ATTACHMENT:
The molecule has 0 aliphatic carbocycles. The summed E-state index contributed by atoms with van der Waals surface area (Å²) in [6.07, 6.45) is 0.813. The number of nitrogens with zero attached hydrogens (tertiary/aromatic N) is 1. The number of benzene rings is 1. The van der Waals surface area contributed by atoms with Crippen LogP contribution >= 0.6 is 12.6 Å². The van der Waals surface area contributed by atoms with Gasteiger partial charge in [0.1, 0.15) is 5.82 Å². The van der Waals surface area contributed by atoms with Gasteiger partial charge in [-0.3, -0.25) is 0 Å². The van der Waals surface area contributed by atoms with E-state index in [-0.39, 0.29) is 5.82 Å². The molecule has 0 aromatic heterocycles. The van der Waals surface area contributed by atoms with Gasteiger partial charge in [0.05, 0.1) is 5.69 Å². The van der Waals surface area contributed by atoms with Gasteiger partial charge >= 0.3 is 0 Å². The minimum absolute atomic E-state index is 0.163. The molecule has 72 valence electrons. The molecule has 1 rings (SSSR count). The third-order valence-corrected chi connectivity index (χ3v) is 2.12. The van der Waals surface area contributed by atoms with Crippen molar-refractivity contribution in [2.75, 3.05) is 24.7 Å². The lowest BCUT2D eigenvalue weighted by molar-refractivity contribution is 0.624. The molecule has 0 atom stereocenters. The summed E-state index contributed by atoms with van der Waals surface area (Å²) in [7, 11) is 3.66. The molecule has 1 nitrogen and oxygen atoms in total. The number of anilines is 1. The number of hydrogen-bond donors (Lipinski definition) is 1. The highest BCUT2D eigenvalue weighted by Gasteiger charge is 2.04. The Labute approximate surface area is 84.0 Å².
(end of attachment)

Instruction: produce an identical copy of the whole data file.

The molecule has 0 aliphatic carbocycles. The summed E-state index contributed by atoms with van der Waals surface area (Å²) in [6.07, 6.45) is 0.813. The number of nitrogens with zero attached hydrogens (tertiary/aromatic N) is 1. The number of benzene rings is 1. The van der Waals surface area contributed by atoms with Crippen LogP contribution >= 0.6 is 12.6 Å². The van der Waals surface area contributed by atoms with Gasteiger partial charge in [0.1, 0.15) is 5.82 Å². The van der Waals surface area contributed by atoms with Gasteiger partial charge in [-0.3, -0.25) is 0 Å². The van der Waals surface area contributed by atoms with E-state index in [-0.39, 0.29) is 5.82 Å². The molecule has 0 aromatic heterocycles. The van der Waals surface area contributed by atoms with Gasteiger partial charge in [0.05, 0.1) is 5.69 Å². The van der Waals surface area contributed by atoms with Gasteiger partial charge >= 0.3 is 0 Å². The minimum absolute atomic E-state index is 0.163. The molecule has 72 valence electrons. The molecule has 1 rings (SSSR count). The third-order valence-corrected chi connectivity index (χ3v) is 2.12. The van der Waals surface area contributed by atoms with Crippen molar-refractivity contribution in [2.75, 3.05) is 24.7 Å². The lowest BCUT2D eigenvalue weighted by molar-refractivity contribution is 0.624. The molecule has 0 atom stereocenters. The summed E-state index contributed by atoms with van der Waals surface area (Å²) in [7, 11) is 3.66. The molecule has 1 nitrogen and oxygen atoms in total. The number of anilines is 1. The number of hydrogen-bond donors (Lipinski definition) is 1. The highest BCUT2D eigenvalue weighted by Gasteiger charge is 2.04. The Labute approximate surface area is 84.0 Å².